Example: The captain’s claim that the accident was due to the ship having a defective engine does not hold hold water.

 

water under the bridge — something that belongs to be past and cannot be changed, so it is best forgotten

Example: He was finally at sea, and his love for a faithless woman was now water under the bridge.

 

water off a duck’s back — said when something (e.g., criticism) has no effect on a person

Example: The captain scolded and cursed the crew, but it was all water off a duck’s back.

 

keep one’s head above water — to have just enough money to survive or continue

Example: Some shipowners pay their crews just enough to keep the latters’ heads above water.

like a duck to water — to engage in a new activity with ease and enjoyment, often suggesting a fast learner

Example: The young girl took to sailing like a duck to water.

 

test the waters — to try something tentatively before committing yourself to doing it

Example: Those who work at sea usually don’t have the luxury of testing the waters.

 

water down — to weaken something or make it less effective

Example: ILO Maritime Labour Convention, 2006, seems so watered down that many shipowners get away with abusing seafarers.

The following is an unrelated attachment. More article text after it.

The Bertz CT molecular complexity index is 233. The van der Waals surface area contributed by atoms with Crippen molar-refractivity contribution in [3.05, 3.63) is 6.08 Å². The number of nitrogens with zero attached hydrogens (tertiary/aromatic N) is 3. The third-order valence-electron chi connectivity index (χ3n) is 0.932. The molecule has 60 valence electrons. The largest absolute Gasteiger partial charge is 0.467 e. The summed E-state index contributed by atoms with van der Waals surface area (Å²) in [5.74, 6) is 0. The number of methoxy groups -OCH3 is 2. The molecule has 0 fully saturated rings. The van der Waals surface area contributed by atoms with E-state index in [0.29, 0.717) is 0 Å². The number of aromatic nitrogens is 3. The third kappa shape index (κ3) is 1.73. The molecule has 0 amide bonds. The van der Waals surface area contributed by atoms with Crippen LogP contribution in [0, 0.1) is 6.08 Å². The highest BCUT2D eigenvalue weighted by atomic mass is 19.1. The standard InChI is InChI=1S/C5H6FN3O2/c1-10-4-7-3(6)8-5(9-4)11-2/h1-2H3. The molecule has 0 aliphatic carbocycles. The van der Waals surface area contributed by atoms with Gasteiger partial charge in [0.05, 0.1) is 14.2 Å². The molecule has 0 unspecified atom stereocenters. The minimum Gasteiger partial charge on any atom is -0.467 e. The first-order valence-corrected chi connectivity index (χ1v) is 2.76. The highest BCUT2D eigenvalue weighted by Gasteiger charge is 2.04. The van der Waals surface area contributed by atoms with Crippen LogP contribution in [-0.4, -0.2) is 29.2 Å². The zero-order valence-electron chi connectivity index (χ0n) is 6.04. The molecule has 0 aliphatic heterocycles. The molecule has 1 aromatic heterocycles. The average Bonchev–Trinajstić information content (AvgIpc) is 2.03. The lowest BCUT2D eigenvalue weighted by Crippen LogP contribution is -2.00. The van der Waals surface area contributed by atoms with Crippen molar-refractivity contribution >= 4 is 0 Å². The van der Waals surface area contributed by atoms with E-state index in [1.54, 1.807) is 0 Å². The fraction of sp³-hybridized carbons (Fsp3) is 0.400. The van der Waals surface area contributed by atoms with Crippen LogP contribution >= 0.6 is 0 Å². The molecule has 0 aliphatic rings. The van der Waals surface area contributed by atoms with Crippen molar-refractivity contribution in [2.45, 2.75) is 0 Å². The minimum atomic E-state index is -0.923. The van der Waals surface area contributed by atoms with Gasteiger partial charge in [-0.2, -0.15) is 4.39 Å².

throw cold water on — to be negative about or disapprove of an idea or plan

Example: The unions threw cold water on the shipowners’ proposal to freeze wage levels for seafarers.

 

unchartered waters — a situation which is completely new or unfamiliar and could pose a challenge or even danger to those involved

Example: Using Electronic Chart Display and Information Systems (ECDIS) is unchartered waters for a ship officer who lacks training.

 

pour oil on troubled waters — to calm a tense situation or stop a dispute from getting out of hand

Example: The angry crew was on the verge of mutiny, but the captain was able to pour oil on troubled waters.

 

blow out of the water — to defeat something or someone overwhelmingly